Whether you compete in a sport with overhead events like strongman, or you just like being able to press something heavy overhead, this program is for you. The following 8-week program will provide two upper body days per week to help build the overhead press.
Many lifters with anxiety and/or depression find that during or following max effort, their mental health symptoms worsen, and/or their sleep quality and recovery suffer dramatically. These three modifications to max effort work may prevent or lessen some of these issues.
I tried a few different things to combat the soreness and tightness I had in my adductors. Foam rolling them before and after training, stretches, adductor machine... the list went on. No matter what I did, the pain was still there. So I did more recovery, compression, and Copenhagen warm-ups.
Quick fixes: They're usually bandages on a leaky pipe. But in some cases, a quick fix might be more like the duct tape that fixed the Apollo 13 module. These 3 technique fixes are like duct tape for your deadlift, so wrap up and strengthen that lift.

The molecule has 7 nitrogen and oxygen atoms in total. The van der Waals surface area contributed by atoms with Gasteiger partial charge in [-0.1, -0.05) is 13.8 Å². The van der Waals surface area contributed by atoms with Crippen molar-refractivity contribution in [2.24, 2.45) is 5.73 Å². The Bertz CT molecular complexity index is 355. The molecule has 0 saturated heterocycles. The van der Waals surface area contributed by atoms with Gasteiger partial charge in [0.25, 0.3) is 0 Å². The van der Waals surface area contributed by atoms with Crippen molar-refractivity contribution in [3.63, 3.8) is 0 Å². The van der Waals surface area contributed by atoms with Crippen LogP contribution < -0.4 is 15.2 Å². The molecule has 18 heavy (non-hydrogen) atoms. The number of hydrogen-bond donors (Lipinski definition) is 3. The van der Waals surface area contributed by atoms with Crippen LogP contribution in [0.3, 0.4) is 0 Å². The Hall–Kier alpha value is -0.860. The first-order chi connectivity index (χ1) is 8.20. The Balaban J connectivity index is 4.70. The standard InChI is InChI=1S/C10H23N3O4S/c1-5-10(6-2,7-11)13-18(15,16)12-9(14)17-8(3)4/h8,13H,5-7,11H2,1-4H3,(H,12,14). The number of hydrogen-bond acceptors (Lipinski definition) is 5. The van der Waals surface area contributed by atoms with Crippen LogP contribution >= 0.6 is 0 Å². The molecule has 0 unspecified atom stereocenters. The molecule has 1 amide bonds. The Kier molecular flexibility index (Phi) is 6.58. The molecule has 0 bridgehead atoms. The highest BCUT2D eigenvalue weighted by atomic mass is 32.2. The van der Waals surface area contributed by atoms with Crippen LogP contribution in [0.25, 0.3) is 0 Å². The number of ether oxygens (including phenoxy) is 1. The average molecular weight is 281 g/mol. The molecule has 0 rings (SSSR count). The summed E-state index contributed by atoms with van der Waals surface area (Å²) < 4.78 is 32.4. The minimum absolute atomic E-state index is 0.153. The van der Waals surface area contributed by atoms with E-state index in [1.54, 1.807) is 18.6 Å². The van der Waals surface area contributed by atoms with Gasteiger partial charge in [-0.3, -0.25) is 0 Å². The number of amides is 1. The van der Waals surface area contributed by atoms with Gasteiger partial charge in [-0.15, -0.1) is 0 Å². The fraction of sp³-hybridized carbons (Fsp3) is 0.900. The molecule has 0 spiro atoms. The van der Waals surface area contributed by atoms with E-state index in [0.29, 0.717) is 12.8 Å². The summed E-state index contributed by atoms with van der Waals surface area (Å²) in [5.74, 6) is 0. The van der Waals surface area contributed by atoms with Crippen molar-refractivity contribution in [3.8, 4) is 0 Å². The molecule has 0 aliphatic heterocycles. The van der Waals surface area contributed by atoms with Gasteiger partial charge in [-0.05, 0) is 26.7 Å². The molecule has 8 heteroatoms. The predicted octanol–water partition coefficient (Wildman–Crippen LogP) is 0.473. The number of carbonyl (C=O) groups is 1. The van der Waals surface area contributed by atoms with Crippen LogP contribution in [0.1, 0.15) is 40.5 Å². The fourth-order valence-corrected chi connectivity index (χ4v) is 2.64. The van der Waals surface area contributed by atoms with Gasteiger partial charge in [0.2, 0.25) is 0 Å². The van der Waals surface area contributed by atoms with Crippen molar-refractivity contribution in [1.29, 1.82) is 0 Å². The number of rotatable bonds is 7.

Although this article is directed at those supervising GAs and interns, if you’re a student reading this article, you can use these strategies to help to plan your own professional development as well.
Tired of the same old training program? Want a break from your normal training specificity? Why not mix things up with this program? All you'll need is a barbell, plates, a bike, a box for squatting, and a bench.
As someone who often trains alone, I tend to have time to reflect on things between sets. It's in those moments that I see connections between training and everyday life. Here are a few ways that training and life are closely woven together, particularly in the area of discipline.